6.  Add the green peas and saute for a few minutes, then turn off the heat, and set aside.

7.  When the rice and dal are soft, add the vegetable mixture, salt to taste, jaggery and combine well – simmer for a few minutes.  Depending on the desired consistency, you can add water.

8.  Add the coriander and a squeeze of lemon.

When serving, drizzle each bowl lavishly with ghee.

Goodness shared from Stacey

ahhhh……kichadi

28th December 2009

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I always turn to this healing Ayurvedic dish when I need a simple cleanse.  I prepare kichadi with a variation on the vegetables for a few days – to one week – alongside plenty of water, fresh fruits, steamed vegetables and cumin & coriander kashaya.  It always feels cleansing and nourishing.

There are endless variations to this dish, all dependent on the herbs, spices and vegetables used. Whenever my tummy is feeling sensitive, kichadi is always a medicine to my body and has the same soothing quality and nostalgia as a bowl of warm porridge.  All healing begins with the digestive tract.  Kichadi is good for all body types and depending on your constitution a few adjustments to the recipe can help balance out your constitution.

If you tend to have a pitta imbalance(fire & earth), moderate use of heating spices like pepper, ginger, mustard seeds and chilli.  Imbalances are usually seen in skin rashes, burning sensations, ulcerations, fever, rapid changing in moods and anger.  Kapha imbalance,(earth & water) avoid extra ghee or oil and yoghurt which can make a slow digestion and excess mucus. Imbalances are likely to be seen as colds, congestion, depression, excess weight and headaches. Vata (wind and space) imbalance, avoid eating too many cold raw foods and increase the heating spices. Imbalances may be seen in aching joints, dry skin and hair, nerve disturbances, constipation and mental confusion. A skilled Ayurveda physician can access your pulse and give you the right information about your constitution.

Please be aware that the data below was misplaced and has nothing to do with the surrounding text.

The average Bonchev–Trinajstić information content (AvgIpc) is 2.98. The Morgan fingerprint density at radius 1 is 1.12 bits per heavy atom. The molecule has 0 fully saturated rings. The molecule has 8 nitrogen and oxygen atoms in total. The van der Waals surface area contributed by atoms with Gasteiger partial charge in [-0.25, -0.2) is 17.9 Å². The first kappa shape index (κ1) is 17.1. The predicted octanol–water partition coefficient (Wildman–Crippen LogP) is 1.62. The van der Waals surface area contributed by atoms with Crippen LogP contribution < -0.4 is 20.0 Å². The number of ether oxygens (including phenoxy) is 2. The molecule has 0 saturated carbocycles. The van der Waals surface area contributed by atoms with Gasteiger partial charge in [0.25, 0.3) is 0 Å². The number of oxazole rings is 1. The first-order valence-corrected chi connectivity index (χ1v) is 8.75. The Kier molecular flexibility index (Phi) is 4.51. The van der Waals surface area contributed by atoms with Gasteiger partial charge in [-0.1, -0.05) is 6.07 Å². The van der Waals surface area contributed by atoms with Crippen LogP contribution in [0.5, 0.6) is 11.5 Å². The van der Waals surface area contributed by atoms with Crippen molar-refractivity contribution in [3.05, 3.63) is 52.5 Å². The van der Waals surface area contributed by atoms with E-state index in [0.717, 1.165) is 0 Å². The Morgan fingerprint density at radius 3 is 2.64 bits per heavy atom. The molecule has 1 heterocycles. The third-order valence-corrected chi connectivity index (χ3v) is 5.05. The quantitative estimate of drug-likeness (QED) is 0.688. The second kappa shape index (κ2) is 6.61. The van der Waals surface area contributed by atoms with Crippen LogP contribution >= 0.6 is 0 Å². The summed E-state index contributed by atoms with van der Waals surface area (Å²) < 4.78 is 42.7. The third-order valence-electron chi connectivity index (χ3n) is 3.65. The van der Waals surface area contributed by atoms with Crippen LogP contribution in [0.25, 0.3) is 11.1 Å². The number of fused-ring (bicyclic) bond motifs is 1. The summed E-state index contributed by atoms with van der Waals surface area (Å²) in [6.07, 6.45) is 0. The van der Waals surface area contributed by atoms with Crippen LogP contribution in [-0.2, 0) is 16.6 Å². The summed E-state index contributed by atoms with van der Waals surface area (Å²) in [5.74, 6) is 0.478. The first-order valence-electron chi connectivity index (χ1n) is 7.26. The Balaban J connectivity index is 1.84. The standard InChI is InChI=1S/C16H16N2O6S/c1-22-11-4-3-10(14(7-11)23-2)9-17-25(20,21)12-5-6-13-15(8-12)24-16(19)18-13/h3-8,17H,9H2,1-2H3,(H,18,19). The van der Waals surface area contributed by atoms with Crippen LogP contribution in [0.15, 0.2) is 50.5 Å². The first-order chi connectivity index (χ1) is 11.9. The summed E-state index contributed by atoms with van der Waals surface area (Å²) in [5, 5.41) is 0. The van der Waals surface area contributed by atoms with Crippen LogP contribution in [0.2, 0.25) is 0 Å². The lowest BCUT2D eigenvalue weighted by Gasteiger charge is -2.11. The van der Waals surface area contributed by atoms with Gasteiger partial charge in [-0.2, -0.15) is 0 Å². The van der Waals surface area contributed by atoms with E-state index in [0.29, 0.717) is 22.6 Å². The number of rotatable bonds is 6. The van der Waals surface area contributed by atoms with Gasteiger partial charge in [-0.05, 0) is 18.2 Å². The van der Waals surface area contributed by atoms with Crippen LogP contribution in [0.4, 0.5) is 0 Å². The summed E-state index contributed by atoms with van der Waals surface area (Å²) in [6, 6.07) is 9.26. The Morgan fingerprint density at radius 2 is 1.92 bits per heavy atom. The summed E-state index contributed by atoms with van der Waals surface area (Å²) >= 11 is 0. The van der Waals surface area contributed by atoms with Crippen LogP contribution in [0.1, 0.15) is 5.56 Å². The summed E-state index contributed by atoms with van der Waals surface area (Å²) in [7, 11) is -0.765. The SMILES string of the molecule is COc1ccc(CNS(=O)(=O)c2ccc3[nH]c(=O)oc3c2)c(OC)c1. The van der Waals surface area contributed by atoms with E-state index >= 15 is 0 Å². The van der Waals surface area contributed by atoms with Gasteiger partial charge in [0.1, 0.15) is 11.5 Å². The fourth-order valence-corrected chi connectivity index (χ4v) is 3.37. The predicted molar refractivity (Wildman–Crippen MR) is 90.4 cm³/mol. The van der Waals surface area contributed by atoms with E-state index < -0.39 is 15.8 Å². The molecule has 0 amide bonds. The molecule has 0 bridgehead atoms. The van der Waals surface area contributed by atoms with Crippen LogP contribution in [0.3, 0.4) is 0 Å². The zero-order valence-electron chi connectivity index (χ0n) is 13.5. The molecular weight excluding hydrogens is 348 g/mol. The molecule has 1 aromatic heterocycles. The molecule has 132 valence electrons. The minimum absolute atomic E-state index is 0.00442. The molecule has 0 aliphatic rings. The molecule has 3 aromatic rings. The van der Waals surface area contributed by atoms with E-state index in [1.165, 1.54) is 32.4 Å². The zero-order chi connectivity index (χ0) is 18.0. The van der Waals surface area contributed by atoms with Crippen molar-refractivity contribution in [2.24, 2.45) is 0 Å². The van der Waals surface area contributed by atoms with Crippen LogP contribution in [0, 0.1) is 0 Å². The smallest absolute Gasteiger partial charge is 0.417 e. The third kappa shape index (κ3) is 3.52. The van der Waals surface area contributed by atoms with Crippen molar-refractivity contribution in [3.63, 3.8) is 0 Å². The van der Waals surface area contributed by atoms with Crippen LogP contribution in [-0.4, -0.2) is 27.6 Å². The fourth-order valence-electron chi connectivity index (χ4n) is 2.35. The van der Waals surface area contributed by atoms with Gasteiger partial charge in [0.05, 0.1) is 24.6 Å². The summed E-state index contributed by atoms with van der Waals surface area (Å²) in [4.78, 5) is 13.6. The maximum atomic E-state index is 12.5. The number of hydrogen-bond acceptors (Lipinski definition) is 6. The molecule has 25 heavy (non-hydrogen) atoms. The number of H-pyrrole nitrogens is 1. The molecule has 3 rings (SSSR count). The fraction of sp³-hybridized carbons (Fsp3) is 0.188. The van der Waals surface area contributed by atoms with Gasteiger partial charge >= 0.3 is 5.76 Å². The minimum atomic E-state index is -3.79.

Just a quick note on asafoetida. It has a very strong smell due to their sulphur compounds. Asafoetida is available in solid wax-like pieces or in powder form.  Used sparingly, it gives a flavour similar to garlic and shallots in vegetables, stews and sauces.  The smell quickly disappears with cooking. It is a frequent ingredient in Indian dishes, especially as a replacement for garlic and onion which is not used by yoga practitioners in their cooking.  I am not sure if you have noticed, but all my recipes use no onion or garlic. Garlic and onion are avoided because they can agitate or excite the body and stimulate the nervous system, making it difficult for meditation.